Are you considering applying for college? If it’s been several years, or longer, since you left high school, you fit the definition of a non-traditional student. In other words, you’re not a traditional pupil heading directly for college after graduating from high school.
Younger students represent the norm but, rest assured, if you’re a mature student you’re certainly in good company; there are many others just like you. Here are a few tips to help make your college experience as a non-traditional student a resounding success.
Decide on your goals
Going back to school when you’ve been away from an educational environment for a while takes some thought. Go over your reasons for getting a college degree. What prompted this idea in the first place? Have you gone as far as you can in your employment without a higher education? Do you regret missing out on the college experience?
Decide what you want to accomplish by returning to college and what it will mean for your goals in life. Think long-range and try to map out what you want to do with your new qualifications after you graduate. The time and finances you’re going to devote to this endeavor deserve some strategic thinking.
Explore college programs
There are an endless number of choices in terms of what you can study. Of course, you’ll have some natural talent in certain areas and have likely built competencies that may fit well with many sectors.
When it comes to what program you want to apply for and the specific courses you’d like to take, you may already have a good idea of what you’d like to pursue. Nevertheless, enjoy exploring what the possibilities are at the colleges within commuting distance and, if you’re open to going out-of-state, see what’s available elsewhere, too. In addition, it’s helpful to look closely at ratings and reviews for different programs before you settle on one.
Consider your lifestyle and obligations
Embarking on a college education as a non-traditional student needs to match with your personal obligations, as well as your lifestyle. For example, are you currently the breadwinner for your family? Do you enjoy traveling regularly during your leisure time? Taking on these studies will result in adjustments and you must make sure that you’re ready for them.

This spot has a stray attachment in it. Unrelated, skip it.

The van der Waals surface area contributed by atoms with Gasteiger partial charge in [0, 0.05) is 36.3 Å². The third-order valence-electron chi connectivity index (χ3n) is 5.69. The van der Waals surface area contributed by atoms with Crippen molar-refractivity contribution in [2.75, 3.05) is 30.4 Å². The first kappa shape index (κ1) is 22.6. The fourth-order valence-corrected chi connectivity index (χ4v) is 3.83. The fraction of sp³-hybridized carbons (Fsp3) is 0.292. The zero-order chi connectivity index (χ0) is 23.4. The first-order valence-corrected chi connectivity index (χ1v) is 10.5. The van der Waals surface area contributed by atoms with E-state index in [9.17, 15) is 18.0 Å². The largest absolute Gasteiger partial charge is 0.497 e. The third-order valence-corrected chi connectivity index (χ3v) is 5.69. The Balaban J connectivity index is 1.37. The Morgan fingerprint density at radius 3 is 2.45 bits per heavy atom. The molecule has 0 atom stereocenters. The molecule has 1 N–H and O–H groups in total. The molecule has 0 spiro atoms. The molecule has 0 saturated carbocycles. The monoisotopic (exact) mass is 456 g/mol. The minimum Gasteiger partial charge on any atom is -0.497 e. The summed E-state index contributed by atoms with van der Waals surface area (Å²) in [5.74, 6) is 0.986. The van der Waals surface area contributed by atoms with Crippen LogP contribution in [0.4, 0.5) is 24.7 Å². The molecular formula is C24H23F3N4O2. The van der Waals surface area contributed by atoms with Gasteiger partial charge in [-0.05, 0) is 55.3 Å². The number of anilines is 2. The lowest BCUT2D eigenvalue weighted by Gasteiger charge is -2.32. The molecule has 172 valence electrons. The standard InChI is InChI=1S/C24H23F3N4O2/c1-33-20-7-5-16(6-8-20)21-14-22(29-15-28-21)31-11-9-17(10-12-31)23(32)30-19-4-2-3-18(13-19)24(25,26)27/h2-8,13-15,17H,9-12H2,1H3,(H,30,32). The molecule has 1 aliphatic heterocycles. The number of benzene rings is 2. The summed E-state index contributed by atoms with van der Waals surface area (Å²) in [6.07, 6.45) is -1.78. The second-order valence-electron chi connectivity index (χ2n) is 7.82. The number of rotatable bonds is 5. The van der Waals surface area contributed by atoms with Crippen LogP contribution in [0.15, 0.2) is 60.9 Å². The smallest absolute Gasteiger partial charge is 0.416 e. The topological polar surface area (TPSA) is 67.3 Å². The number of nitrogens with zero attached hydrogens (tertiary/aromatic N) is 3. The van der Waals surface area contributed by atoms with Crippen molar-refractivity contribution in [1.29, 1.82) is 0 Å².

Assess how much time you can devote to your schoolwork. Look at how your classes will align with your job and family time. If you intend to stay employed, going to school on a part-time basis is always an option. Taking into account your responsibilities and what else is important to you, look for a way you can attend college and maintain a reasonable balance in your life. This will involve being willing to shift your priorities where it makes sense to achieve your dream of attaining a degree.
Set a realistic budget
College can be costly. Plus, if you’ve been working for a while, you’ll have gotten used to a particular standard of living. Maybe you have other commitments such as a car loan or have even started to put aside money for your eventual retirement. Review your expenses, determine where you can cut costs, assess the funds needed for college, and see how the math adds up.
Remember that having to be more frugal is short-term pain for long-term gain, as the saying goes. Any career coach will tell you that one of the best investments you can make is a higher education. Not only will it increase your earnings potential and open up more career opportunities for you, but it will bring you greater life satisfaction, as well.
Learn about financial aid
Some non-traditional students will be forced to take on more debt to pay for their college education and perhaps to replace lost income during their studies. This is where financial aid can really assist you. Find out what option there are for someone in your position.
You can contact your chosen college and ask about the availability of grants, scholarships, and other forms of financial assistance. The school can walk you through the application process and direct you to related resources.
It’s also a great idea to approach your employer to ask if they have a program where they’ll reimburse the cost of your tuition or provide some other type of assistance. Companies generally want to encourage higher learning and keep the best staff, so they may offer these types of benefits.
Finally, find the guidance you need
Connect with the admissions coordinator at your school of choice and get all the information you can about how they can assist mature students. They want to help all students succeed, and they’ll have excellent insight and resources, information that you can definitely use.
After all, even if you know what you want to study, have figured out how school will fit with your current life situation, and have sorted out a workable budget, there’s still a wealth of beneficial knowledge that the admissions coordinator can impart.